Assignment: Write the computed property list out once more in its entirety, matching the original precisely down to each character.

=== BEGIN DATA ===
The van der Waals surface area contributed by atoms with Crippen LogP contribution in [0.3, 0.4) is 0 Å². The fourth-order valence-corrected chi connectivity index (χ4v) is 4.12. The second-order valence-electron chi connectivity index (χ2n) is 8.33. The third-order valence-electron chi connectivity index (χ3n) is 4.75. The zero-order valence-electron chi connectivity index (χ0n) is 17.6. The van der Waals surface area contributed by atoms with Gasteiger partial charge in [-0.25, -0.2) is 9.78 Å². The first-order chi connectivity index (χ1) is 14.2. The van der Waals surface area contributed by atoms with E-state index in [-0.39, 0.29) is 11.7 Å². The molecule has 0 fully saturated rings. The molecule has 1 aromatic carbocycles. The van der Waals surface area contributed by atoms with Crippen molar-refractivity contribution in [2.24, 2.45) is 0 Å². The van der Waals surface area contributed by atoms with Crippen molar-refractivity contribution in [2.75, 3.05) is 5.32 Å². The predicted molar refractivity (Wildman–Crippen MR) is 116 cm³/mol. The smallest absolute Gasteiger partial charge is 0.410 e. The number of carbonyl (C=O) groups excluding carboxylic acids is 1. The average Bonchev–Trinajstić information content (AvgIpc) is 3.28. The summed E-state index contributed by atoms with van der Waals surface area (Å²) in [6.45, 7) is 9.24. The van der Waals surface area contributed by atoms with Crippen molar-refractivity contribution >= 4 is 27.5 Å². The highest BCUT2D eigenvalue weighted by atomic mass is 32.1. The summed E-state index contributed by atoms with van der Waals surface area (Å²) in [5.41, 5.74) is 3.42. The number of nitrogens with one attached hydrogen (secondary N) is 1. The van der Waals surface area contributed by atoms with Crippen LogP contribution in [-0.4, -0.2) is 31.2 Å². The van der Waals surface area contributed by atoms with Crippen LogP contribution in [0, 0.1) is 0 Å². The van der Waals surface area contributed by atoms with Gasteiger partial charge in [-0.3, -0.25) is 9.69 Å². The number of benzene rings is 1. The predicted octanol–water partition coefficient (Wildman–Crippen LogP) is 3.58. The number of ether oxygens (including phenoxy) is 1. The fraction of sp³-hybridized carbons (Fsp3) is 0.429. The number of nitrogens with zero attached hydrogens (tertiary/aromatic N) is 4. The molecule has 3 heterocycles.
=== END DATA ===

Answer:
The van der Waals surface area contributed by atoms with Crippen LogP contribution in [0.3, 0.4) is 0 Å². The fourth-order valence-corrected chi connectivity index (χ4v) is 4.12. The second-order valence-electron chi connectivity index (χ2n) is 8.33. The third-order valence-electron chi connectivity index (χ3n) is 4.75. The zero-order valence-electron chi connectivity index (χ0n) is 17.6. The van der Waals surface area contributed by atoms with Gasteiger partial charge in [-0.25, -0.2) is 9.78 Å². The first-order chi connectivity index (χ1) is 14.2. The van der Waals surface area contributed by atoms with E-state index in [-0.39, 0.29) is 11.7 Å². The molecule has 0 fully saturated rings. The molecule has 1 aromatic carbocycles. The van der Waals surface area contributed by atoms with Crippen molar-refractivity contribution in [2.24, 2.45) is 0 Å². The van der Waals surface area contributed by atoms with Crippen molar-refractivity contribution in [2.75, 3.05) is 5.32 Å². The predicted molar refractivity (Wildman–Crippen MR) is 116 cm³/mol. The smallest absolute Gasteiger partial charge is 0.410 e. The number of carbonyl (C=O) groups excluding carboxylic acids is 1. The average Bonchev–Trinajstić information content (AvgIpc) is 3.28. The summed E-state index contributed by atoms with van der Waals surface area (Å²) in [6.45, 7) is 9.24. The van der Waals surface area contributed by atoms with Crippen molar-refractivity contribution >= 4 is 27.5 Å². The highest BCUT2D eigenvalue weighted by atomic mass is 32.1. The summed E-state index contributed by atoms with van der Waals surface area (Å²) in [5.41, 5.74) is 3.42. The number of nitrogens with one attached hydrogen (secondary N) is 1. The van der Waals surface area contributed by atoms with Crippen LogP contribution in [-0.4, -0.2) is 31.2 Å². The van der Waals surface area contributed by atoms with Crippen LogP contribution in [0, 0.1) is 0 Å². The van der Waals surface area contributed by atoms with Gasteiger partial charge in [-0.3, -0.25) is 9.69 Å². The number of benzene rings is 1. The predicted octanol–water partition coefficient (Wildman–Crippen LogP) is 3.58. The number of ether oxygens (including phenoxy) is 1. The fraction of sp³-hybridized carbons (Fsp3) is 0.429. The number of nitrogens with zero attached hydrogens (tertiary/aromatic N) is 4. The molecule has 3 heterocycles.